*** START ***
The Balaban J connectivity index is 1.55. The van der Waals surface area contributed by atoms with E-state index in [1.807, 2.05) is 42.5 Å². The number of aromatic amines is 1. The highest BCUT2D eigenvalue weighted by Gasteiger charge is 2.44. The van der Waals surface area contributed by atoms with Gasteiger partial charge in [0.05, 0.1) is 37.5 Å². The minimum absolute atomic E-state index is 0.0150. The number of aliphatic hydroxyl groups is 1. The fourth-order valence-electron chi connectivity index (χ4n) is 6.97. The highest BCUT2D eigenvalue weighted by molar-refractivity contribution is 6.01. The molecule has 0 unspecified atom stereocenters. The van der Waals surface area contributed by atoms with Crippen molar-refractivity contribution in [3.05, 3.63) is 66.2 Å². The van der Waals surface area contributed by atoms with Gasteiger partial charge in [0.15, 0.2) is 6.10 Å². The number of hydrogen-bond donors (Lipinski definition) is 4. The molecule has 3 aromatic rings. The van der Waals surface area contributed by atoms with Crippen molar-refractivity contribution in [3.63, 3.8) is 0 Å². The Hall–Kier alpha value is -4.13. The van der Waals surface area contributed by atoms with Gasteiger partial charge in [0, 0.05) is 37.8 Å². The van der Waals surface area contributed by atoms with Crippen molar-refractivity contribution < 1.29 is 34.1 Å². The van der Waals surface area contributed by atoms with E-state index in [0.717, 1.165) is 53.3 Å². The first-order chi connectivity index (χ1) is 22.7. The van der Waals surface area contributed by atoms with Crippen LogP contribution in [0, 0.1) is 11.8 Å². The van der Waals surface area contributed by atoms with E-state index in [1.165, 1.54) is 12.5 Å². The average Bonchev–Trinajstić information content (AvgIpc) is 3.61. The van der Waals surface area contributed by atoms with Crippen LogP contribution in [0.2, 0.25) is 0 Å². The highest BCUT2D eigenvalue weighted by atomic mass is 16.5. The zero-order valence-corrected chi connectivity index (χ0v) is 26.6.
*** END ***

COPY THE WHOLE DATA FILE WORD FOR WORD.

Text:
The Balaban J connectivity index is 1.55. The van der Waals surface area contributed by atoms with E-state index in [1.807, 2.05) is 42.5 Å². The number of aromatic amines is 1. The highest BCUT2D eigenvalue weighted by Gasteiger charge is 2.44. The van der Waals surface area contributed by atoms with Gasteiger partial charge in [0.05, 0.1) is 37.5 Å². The minimum absolute atomic E-state index is 0.0150. The number of aliphatic hydroxyl groups is 1. The fourth-order valence-electron chi connectivity index (χ4n) is 6.97. The highest BCUT2D eigenvalue weighted by molar-refractivity contribution is 6.01. The molecule has 0 unspecified atom stereocenters. The van der Waals surface area contributed by atoms with Crippen molar-refractivity contribution in [3.05, 3.63) is 66.2 Å². The van der Waals surface area contributed by atoms with Gasteiger partial charge in [0.15, 0.2) is 6.10 Å². The number of hydrogen-bond donors (Lipinski definition) is 4. The molecule has 3 aromatic rings. The van der Waals surface area contributed by atoms with Crippen molar-refractivity contribution in [3.63, 3.8) is 0 Å². The Hall–Kier alpha value is -4.13. The van der Waals surface area contributed by atoms with Gasteiger partial charge in [0, 0.05) is 37.8 Å². The van der Waals surface area contributed by atoms with Crippen molar-refractivity contribution < 1.29 is 34.1 Å². The van der Waals surface area contributed by atoms with E-state index in [0.717, 1.165) is 53.3 Å². The first-order chi connectivity index (χ1) is 22.7. The van der Waals surface area contributed by atoms with Crippen LogP contribution in [0, 0.1) is 11.8 Å². The van der Waals surface area contributed by atoms with E-state index in [1.165, 1.54) is 12.5 Å². The average Bonchev–Trinajstić information content (AvgIpc) is 3.61. The van der Waals surface area contributed by atoms with Crippen LogP contribution in [0.2, 0.25) is 0 Å². The highest BCUT2D eigenvalue weighted by atomic mass is 16.5. The zero-order valence-corrected chi connectivity index (χ0v) is 26.6.